The current recycling system in Spain continues without taking off, despite the years that have passed since the implementation of the container system. The latest figures, referring to 2021, continue to show that at the current rate, Spain will not reach the minimum levels set by the European Union for several decades.
The municipal waste recycling rate in Spain in 2021 was 35%, far from the target set by the European Commission of 50% and the European Union average of 48%, according to a report on the circular economy presented by the Cotec Foundation for Innovation.
This percentage of recycling is 20 percentage points below the 55% target set by the European Union for 2025.
Cristina Garmendia -president of Cotec– regretted that in the last five years, “Spain has only had a timid advance” in reducing the use of new resources and that the Spanish economy is not being able to decouple economic growth and resource consumption.
In this sense, the report points out that In 2019, recovered materials only accounted for 10% of the total requirements, a percentage lower than the EU average (11.8%), but far from other countries such as the Netherlands (30%) or France (20%).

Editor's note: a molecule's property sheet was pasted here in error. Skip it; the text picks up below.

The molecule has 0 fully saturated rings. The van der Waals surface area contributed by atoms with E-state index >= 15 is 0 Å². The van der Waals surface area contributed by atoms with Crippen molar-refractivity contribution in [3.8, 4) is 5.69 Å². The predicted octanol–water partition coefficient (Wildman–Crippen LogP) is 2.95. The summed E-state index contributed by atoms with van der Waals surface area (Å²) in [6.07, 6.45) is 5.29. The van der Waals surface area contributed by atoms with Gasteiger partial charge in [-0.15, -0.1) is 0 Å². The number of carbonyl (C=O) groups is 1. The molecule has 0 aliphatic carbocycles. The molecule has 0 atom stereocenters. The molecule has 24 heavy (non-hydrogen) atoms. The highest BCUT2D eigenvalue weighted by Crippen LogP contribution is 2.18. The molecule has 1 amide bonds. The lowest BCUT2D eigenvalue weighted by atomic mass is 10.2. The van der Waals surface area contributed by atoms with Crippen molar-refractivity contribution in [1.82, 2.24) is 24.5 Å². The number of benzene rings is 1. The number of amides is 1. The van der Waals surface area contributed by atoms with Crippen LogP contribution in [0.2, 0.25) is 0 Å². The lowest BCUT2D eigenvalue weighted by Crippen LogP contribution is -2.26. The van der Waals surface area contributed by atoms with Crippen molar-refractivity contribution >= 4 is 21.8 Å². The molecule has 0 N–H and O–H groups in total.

Spain was also far from the European objectives in the deposit of waste in landfills, which in 2019 was 54% when the EU has set that they do not exceed 10% in 2035.
For this reason, they have demanded in statements to Europa Press a “profound transformation” of the current urban waste treatment system.
They have also warned that “there is still a long way to go to consolidate the first phases of this transformation and overcome the linear model” of resource use.
They have emphasized that companies must have an important role in advancing the circular economy and that, therefore, they have two options: wait until the legislation that regulates it is in force or “see the change as an opportunity to take advantage and take a competitive leap”.
Agreeing with this idea and they have warned that if the Spanish economy does not start executing the circular economy, “the country will be delayed” compared to its competitors.
The report indicates that the measures should be focused on the reparability and durability of the products, as well as recycling, the prevention of food waste, advances in eco-design, eco-innovation and greater public awareness.
Given this situation, the experts reiterate the convenience of implementing the Return, Deposit and Return System (SDDR) for containers, in order to drastically increase the recovery levels of this fraction of waste compared to current figures.
In fact, this system is included in the new Spanish Waste Law, as is already the case in other European countries, which have seen packaging recycling levels rise above 90%.
Eddie is an Australian news reporter with over 9 years in the industry and has published on Forbes and tech crunch.